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May 18, 2011


Filed under: Los Angeles Criminal attorney — Tags: , , — fayarfa @ 5:51 pm

LOS ANGELES – A Nipomo woman was arrested yesterday and arraigned late Monday afternoon on charges of orchestrating a tax scheme involving stolen identities, as well as a loan fraud scheme in which she allegedly submitted false income tax returns that overstated her income in an effort to obtain a $1.6 million loan.

Imelda Sanchez, 39, was arrested at her place of business Monday morning by special agents with IRS - Criminal Investigation and the FBI. Appearing yesterday afternoon in United States District Court in Los Angeles, Sanchez pleaded not guilty to charges contained in an 18-count indictment returned last week by a federal grand jury.

The indictment charges Sanchez with eight counts of making false claims to the Internal Revenue Service, three counts of aggravated identity theft, five counts of making false statements on loan applications and two counts of making false statements to the FBI.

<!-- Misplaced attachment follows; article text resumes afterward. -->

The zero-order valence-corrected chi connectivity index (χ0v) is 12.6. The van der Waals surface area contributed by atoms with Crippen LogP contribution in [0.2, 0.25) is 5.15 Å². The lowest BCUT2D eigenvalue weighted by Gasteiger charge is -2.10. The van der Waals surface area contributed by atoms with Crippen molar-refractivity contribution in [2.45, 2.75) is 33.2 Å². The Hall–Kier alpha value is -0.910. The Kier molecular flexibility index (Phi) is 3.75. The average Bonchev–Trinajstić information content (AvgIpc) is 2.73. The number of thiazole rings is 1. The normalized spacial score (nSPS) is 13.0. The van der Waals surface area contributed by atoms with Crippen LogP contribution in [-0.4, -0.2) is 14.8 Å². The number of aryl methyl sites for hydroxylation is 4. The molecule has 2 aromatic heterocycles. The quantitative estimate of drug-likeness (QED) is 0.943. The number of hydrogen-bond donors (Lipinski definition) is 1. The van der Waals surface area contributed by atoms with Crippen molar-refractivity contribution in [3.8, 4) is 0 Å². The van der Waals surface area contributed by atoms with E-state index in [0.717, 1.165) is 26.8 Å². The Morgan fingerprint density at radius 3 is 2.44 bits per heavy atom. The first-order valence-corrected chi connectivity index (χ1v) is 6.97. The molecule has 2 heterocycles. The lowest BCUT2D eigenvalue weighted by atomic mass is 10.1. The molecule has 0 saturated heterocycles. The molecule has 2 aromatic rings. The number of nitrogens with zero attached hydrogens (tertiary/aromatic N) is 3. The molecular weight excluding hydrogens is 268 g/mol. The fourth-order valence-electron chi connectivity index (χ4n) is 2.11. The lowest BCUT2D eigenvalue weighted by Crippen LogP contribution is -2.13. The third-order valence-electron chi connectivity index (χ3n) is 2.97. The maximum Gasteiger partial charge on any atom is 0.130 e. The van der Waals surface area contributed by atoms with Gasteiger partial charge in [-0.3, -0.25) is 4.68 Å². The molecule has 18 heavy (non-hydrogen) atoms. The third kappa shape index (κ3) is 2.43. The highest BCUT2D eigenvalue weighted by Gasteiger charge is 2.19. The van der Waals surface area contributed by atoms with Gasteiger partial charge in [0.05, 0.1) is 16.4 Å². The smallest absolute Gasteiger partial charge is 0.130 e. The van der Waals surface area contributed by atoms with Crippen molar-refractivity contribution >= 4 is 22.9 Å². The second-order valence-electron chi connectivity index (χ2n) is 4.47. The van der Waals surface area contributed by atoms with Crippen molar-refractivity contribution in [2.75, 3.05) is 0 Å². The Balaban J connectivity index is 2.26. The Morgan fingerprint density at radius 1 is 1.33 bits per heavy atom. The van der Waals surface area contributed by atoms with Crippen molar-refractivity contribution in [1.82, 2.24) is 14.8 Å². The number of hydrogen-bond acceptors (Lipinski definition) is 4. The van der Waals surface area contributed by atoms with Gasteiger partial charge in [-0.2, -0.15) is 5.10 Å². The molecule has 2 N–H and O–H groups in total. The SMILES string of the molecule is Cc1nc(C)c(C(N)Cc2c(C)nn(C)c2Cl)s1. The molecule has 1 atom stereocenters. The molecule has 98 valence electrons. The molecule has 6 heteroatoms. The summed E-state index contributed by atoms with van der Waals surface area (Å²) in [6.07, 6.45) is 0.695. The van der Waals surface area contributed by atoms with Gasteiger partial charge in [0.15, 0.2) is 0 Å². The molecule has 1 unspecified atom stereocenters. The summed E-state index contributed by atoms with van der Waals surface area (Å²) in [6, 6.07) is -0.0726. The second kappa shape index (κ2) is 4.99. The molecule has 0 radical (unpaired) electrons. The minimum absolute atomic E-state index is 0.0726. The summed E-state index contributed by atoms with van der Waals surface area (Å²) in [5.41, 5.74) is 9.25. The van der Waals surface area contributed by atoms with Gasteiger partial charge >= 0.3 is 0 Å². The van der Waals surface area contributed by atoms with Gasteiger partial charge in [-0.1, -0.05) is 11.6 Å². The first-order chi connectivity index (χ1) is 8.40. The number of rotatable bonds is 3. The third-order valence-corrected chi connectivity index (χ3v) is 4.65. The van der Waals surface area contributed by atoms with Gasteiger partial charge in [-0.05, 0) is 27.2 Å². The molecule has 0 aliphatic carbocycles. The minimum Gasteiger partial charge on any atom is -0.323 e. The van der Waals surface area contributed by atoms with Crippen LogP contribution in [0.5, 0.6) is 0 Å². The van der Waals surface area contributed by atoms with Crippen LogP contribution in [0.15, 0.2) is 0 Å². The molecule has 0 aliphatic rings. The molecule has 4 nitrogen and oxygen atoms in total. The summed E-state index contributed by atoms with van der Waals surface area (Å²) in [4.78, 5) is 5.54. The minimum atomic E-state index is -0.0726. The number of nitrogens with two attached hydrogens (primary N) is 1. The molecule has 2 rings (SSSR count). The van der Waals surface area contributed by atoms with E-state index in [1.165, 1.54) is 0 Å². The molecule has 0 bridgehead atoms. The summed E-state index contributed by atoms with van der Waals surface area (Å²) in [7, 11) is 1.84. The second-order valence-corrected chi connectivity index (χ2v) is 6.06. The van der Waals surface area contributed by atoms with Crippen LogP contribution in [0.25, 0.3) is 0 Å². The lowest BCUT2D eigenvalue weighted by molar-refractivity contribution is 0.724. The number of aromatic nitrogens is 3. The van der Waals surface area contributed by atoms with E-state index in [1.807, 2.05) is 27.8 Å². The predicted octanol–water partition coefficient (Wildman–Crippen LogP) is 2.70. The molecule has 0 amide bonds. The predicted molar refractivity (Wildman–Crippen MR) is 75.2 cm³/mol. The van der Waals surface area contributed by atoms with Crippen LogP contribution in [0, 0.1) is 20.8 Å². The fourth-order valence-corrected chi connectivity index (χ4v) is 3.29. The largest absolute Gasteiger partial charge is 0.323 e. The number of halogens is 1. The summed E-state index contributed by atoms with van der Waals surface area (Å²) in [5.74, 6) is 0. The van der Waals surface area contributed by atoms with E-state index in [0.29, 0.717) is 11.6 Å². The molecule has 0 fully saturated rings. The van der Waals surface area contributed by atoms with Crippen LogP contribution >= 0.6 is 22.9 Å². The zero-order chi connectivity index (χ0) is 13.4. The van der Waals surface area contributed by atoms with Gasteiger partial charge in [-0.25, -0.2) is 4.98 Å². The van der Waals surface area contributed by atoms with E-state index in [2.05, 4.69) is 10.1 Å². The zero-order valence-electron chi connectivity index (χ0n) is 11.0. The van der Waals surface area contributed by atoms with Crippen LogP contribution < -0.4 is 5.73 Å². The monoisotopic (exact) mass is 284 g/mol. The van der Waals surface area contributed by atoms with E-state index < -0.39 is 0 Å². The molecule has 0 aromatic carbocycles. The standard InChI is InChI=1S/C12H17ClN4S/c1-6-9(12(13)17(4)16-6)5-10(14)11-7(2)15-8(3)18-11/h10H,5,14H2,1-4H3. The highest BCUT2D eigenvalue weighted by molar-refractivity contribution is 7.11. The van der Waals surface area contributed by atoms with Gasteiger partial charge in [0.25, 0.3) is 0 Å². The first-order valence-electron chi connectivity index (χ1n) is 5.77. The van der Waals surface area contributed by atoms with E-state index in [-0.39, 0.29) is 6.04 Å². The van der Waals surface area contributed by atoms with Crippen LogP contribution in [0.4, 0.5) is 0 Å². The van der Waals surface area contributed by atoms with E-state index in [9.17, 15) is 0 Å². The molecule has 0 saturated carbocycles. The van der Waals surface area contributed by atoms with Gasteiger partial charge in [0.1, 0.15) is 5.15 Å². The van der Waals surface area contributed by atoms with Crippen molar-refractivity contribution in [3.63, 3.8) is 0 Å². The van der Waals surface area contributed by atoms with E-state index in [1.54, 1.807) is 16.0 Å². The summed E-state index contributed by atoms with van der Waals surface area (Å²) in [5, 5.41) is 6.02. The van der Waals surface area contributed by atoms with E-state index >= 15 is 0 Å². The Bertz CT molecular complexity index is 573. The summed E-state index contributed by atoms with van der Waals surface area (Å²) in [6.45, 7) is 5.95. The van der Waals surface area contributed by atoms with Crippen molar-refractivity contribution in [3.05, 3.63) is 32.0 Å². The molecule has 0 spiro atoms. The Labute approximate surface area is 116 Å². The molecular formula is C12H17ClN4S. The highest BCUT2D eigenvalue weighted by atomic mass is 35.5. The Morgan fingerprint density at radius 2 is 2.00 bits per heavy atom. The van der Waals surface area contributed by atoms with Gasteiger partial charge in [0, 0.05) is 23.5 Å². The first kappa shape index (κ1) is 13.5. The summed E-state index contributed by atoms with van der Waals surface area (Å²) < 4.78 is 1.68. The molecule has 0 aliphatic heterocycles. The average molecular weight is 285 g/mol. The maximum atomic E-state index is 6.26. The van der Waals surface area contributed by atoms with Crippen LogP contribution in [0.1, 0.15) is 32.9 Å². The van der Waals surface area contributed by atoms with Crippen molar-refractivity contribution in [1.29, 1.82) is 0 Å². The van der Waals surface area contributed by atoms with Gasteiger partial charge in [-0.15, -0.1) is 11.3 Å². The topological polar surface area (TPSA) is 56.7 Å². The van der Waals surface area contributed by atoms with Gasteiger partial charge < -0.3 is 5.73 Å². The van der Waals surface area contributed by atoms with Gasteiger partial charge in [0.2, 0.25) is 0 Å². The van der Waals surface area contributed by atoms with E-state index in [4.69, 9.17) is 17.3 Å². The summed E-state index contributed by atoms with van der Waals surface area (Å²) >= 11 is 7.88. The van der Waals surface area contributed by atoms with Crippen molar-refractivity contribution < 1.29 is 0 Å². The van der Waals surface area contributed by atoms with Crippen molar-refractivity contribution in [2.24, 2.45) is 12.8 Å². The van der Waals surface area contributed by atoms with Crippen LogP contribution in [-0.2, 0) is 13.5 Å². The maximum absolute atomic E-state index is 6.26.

In the indictment filed last Wednesday, Sanchez is accused of preparing false and fraudulent tax returns in the names of several taxpayers in order to fraudulently obtain tax refunds from the IRS. The indictment alleges that Sanchez stole the identities of several people, using their names and social security numbers without their authorization.

Sanchez is further charged with making false statements to Santa Lucia Bank by submitting false personal and corporate income tax returns in applications for a $1.6 million loan.

Sanchez is also charged with having lied to the Federal Bureau of Investigation on two separate occasions in 2007 when asked about her role in creating false tax documents and employment verifications in collaboration with various loan officers.

An indictment contains allegations that a defendant has committed a crime. Every defendant is presumed to be innocent until and unless proven guilty in court.

If convicted of all 18 counts in the indictment, Sanchez would face a statutory maximum sentence of 206 years in federal prison, as well as up to $7.5 million in fines.


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